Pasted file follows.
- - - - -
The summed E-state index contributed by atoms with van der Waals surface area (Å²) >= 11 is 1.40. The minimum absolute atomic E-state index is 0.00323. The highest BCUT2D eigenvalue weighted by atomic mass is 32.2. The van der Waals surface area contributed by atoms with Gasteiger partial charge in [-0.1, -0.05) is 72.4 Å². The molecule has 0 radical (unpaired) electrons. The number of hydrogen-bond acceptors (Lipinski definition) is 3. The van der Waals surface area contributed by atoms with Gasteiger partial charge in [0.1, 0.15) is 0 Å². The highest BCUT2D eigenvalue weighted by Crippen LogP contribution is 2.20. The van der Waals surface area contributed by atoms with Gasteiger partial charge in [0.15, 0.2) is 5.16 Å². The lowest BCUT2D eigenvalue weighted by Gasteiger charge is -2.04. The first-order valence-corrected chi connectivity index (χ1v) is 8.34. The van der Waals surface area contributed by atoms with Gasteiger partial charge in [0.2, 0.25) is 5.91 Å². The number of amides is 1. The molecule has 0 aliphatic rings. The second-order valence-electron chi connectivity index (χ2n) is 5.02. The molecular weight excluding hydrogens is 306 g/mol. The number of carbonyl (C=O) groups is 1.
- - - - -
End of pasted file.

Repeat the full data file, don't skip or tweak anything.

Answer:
The summed E-state index contributed by atoms with van der Waals surface area (Å²) >= 11 is 1.40. The minimum absolute atomic E-state index is 0.00323. The highest BCUT2D eigenvalue weighted by atomic mass is 32.2. The van der Waals surface area contributed by atoms with Gasteiger partial charge in [-0.1, -0.05) is 72.4 Å². The molecule has 0 radical (unpaired) electrons. The number of hydrogen-bond acceptors (Lipinski definition) is 3. The van der Waals surface area contributed by atoms with Gasteiger partial charge in [0.1, 0.15) is 0 Å². The highest BCUT2D eigenvalue weighted by Crippen LogP contribution is 2.20. The van der Waals surface area contributed by atoms with Gasteiger partial charge in [0.15, 0.2) is 5.16 Å². The lowest BCUT2D eigenvalue weighted by Gasteiger charge is -2.04. The first-order valence-corrected chi connectivity index (χ1v) is 8.34. The van der Waals surface area contributed by atoms with Gasteiger partial charge in [0.2, 0.25) is 5.91 Å². The number of amides is 1. The molecule has 0 aliphatic rings. The second-order valence-electron chi connectivity index (χ2n) is 5.02. The molecular weight excluding hydrogens is 306 g/mol. The number of carbonyl (C=O) groups is 1.